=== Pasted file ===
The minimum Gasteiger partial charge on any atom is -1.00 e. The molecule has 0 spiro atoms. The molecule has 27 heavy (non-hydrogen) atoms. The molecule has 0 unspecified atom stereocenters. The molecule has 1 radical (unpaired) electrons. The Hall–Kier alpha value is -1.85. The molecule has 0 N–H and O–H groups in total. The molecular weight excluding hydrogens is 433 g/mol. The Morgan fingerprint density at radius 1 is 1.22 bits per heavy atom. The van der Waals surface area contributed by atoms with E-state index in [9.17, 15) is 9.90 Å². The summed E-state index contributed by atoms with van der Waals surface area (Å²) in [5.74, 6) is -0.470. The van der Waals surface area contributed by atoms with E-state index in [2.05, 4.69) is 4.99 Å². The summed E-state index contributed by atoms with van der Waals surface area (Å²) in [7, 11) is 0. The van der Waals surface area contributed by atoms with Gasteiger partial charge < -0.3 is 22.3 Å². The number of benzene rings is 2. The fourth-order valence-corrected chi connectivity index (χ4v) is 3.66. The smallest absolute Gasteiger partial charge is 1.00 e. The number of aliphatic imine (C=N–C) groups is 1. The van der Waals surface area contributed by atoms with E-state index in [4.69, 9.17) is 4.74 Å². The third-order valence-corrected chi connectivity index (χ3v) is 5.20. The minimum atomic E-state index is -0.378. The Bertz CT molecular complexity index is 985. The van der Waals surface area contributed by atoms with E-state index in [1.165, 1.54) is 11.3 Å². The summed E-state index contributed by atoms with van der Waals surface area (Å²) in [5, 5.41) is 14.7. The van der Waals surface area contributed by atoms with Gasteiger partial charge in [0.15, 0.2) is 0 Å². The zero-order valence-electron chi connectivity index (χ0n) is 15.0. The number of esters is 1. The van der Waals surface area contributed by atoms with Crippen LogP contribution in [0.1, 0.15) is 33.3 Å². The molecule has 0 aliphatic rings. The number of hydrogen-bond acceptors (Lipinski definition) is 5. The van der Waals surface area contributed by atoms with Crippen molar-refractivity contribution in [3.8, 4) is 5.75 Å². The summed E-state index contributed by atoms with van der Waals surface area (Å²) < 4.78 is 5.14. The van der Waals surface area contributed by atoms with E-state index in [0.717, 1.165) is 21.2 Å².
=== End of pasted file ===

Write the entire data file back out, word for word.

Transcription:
The minimum Gasteiger partial charge on any atom is -1.00 e. The molecule has 0 spiro atoms. The molecule has 27 heavy (non-hydrogen) atoms. The molecule has 0 unspecified atom stereocenters. The molecule has 1 radical (unpaired) electrons. The Hall–Kier alpha value is -1.85. The molecule has 0 N–H and O–H groups in total. The molecular weight excluding hydrogens is 433 g/mol. The Morgan fingerprint density at radius 1 is 1.22 bits per heavy atom. The van der Waals surface area contributed by atoms with E-state index in [9.17, 15) is 9.90 Å². The summed E-state index contributed by atoms with van der Waals surface area (Å²) in [5.74, 6) is -0.470. The van der Waals surface area contributed by atoms with E-state index in [2.05, 4.69) is 4.99 Å². The summed E-state index contributed by atoms with van der Waals surface area (Å²) in [7, 11) is 0. The van der Waals surface area contributed by atoms with Gasteiger partial charge < -0.3 is 22.3 Å². The number of benzene rings is 2. The fourth-order valence-corrected chi connectivity index (χ4v) is 3.66. The smallest absolute Gasteiger partial charge is 1.00 e. The number of aliphatic imine (C=N–C) groups is 1. The van der Waals surface area contributed by atoms with E-state index in [4.69, 9.17) is 4.74 Å². The third-order valence-corrected chi connectivity index (χ3v) is 5.20. The minimum atomic E-state index is -0.378. The Bertz CT molecular complexity index is 985. The van der Waals surface area contributed by atoms with E-state index in [1.165, 1.54) is 11.3 Å². The summed E-state index contributed by atoms with van der Waals surface area (Å²) in [5, 5.41) is 14.7. The van der Waals surface area contributed by atoms with Gasteiger partial charge in [0.15, 0.2) is 0 Å². The zero-order valence-electron chi connectivity index (χ0n) is 15.0. The number of esters is 1. The van der Waals surface area contributed by atoms with Crippen LogP contribution in [0.1, 0.15) is 33.3 Å². The molecule has 0 aliphatic rings. The number of hydrogen-bond acceptors (Lipinski definition) is 5. The van der Waals surface area contributed by atoms with Crippen molar-refractivity contribution in [3.8, 4) is 5.75 Å². The summed E-state index contributed by atoms with van der Waals surface area (Å²) < 4.78 is 5.14. The van der Waals surface area contributed by atoms with E-state index in [0.717, 1.165) is 21.2 Å².